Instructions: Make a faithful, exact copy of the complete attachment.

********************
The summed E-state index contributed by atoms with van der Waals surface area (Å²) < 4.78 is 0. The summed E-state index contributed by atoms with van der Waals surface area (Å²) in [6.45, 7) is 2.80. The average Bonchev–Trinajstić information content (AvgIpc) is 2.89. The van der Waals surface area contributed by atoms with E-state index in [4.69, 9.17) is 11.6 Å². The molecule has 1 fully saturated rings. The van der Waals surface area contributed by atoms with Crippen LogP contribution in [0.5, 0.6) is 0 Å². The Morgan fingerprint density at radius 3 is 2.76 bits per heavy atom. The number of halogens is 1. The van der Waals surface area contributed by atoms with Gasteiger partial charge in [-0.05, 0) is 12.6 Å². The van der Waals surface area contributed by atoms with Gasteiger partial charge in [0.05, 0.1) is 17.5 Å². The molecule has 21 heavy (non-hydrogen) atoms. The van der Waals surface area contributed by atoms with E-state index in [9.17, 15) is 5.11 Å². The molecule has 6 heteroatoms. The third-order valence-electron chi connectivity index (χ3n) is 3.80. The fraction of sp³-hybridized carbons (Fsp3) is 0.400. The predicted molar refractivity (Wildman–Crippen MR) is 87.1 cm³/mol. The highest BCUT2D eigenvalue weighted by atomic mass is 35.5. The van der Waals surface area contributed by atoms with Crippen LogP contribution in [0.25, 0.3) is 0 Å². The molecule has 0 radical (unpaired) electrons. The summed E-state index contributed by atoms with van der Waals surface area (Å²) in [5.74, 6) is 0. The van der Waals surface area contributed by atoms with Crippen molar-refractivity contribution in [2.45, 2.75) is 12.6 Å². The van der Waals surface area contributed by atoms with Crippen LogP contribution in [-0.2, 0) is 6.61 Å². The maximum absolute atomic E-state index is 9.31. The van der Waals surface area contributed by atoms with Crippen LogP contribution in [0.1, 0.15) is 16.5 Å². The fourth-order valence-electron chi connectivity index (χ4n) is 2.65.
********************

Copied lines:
The summed E-state index contributed by atoms with van der Waals surface area (Å²) < 4.78 is 0. The summed E-state index contributed by atoms with van der Waals surface area (Å²) in [6.45, 7) is 2.80. The average Bonchev–Trinajstić information content (AvgIpc) is 2.89. The van der Waals surface area contributed by atoms with E-state index in [4.69, 9.17) is 11.6 Å². The molecule has 1 fully saturated rings. The van der Waals surface area contributed by atoms with Crippen LogP contribution in [0.5, 0.6) is 0 Å². The Morgan fingerprint density at radius 3 is 2.76 bits per heavy atom. The number of halogens is 1. The van der Waals surface area contributed by atoms with Gasteiger partial charge in [-0.05, 0) is 12.6 Å². The van der Waals surface area contributed by atoms with Gasteiger partial charge in [0.05, 0.1) is 17.5 Å². The molecule has 21 heavy (non-hydrogen) atoms. The van der Waals surface area contributed by atoms with E-state index in [9.17, 15) is 5.11 Å². The molecule has 6 heteroatoms. The third-order valence-electron chi connectivity index (χ3n) is 3.80. The fraction of sp³-hybridized carbons (Fsp3) is 0.400. The predicted molar refractivity (Wildman–Crippen MR) is 87.1 cm³/mol. The highest BCUT2D eigenvalue weighted by atomic mass is 35.5. The van der Waals surface area contributed by atoms with Crippen LogP contribution in [0.25, 0.3) is 0 Å². The molecule has 0 radical (unpaired) electrons. The summed E-state index contributed by atoms with van der Waals surface area (Å²) in [5.74, 6) is 0. The van der Waals surface area contributed by atoms with Crippen molar-refractivity contribution in [2.45, 2.75) is 12.6 Å². The van der Waals surface area contributed by atoms with Crippen LogP contribution in [-0.2, 0) is 6.61 Å². The maximum absolute atomic E-state index is 9.31. The van der Waals surface area contributed by atoms with Crippen LogP contribution in [0.1, 0.15) is 16.5 Å². The fourth-order valence-electron chi connectivity index (χ4n) is 2.65.